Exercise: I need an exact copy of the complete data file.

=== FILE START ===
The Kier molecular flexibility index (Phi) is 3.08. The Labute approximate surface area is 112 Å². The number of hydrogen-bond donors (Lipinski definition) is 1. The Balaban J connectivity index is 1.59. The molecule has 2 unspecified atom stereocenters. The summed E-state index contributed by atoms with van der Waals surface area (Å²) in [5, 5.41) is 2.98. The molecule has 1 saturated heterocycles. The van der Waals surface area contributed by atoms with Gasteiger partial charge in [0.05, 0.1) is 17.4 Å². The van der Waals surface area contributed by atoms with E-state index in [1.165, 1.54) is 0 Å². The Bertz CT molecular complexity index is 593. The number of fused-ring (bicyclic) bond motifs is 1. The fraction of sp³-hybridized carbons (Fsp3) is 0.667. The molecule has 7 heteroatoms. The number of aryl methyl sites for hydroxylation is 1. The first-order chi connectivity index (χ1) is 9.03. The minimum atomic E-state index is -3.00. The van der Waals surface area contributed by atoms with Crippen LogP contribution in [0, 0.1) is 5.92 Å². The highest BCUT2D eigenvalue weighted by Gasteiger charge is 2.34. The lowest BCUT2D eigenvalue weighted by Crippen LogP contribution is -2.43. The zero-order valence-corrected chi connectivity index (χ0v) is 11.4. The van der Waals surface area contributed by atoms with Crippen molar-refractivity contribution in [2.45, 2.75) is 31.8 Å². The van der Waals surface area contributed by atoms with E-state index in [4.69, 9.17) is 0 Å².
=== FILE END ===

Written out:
The Kier molecular flexibility index (Phi) is 3.08. The Labute approximate surface area is 112 Å². The number of hydrogen-bond donors (Lipinski definition) is 1. The Balaban J connectivity index is 1.59. The molecule has 2 unspecified atom stereocenters. The summed E-state index contributed by atoms with van der Waals surface area (Å²) in [5, 5.41) is 2.98. The molecule has 1 saturated heterocycles. The van der Waals surface area contributed by atoms with Gasteiger partial charge in [0.05, 0.1) is 17.4 Å². The van der Waals surface area contributed by atoms with E-state index in [1.165, 1.54) is 0 Å². The Bertz CT molecular complexity index is 593. The number of fused-ring (bicyclic) bond motifs is 1. The fraction of sp³-hybridized carbons (Fsp3) is 0.667. The molecule has 7 heteroatoms. The number of aryl methyl sites for hydroxylation is 1. The first-order chi connectivity index (χ1) is 9.03. The minimum atomic E-state index is -3.00. The van der Waals surface area contributed by atoms with Crippen LogP contribution in [0, 0.1) is 5.92 Å². The highest BCUT2D eigenvalue weighted by Gasteiger charge is 2.34. The lowest BCUT2D eigenvalue weighted by Crippen LogP contribution is -2.43. The zero-order valence-corrected chi connectivity index (χ0v) is 11.4. The van der Waals surface area contributed by atoms with Crippen molar-refractivity contribution in [2.45, 2.75) is 31.8 Å². The van der Waals surface area contributed by atoms with E-state index in [4.69, 9.17) is 0 Å².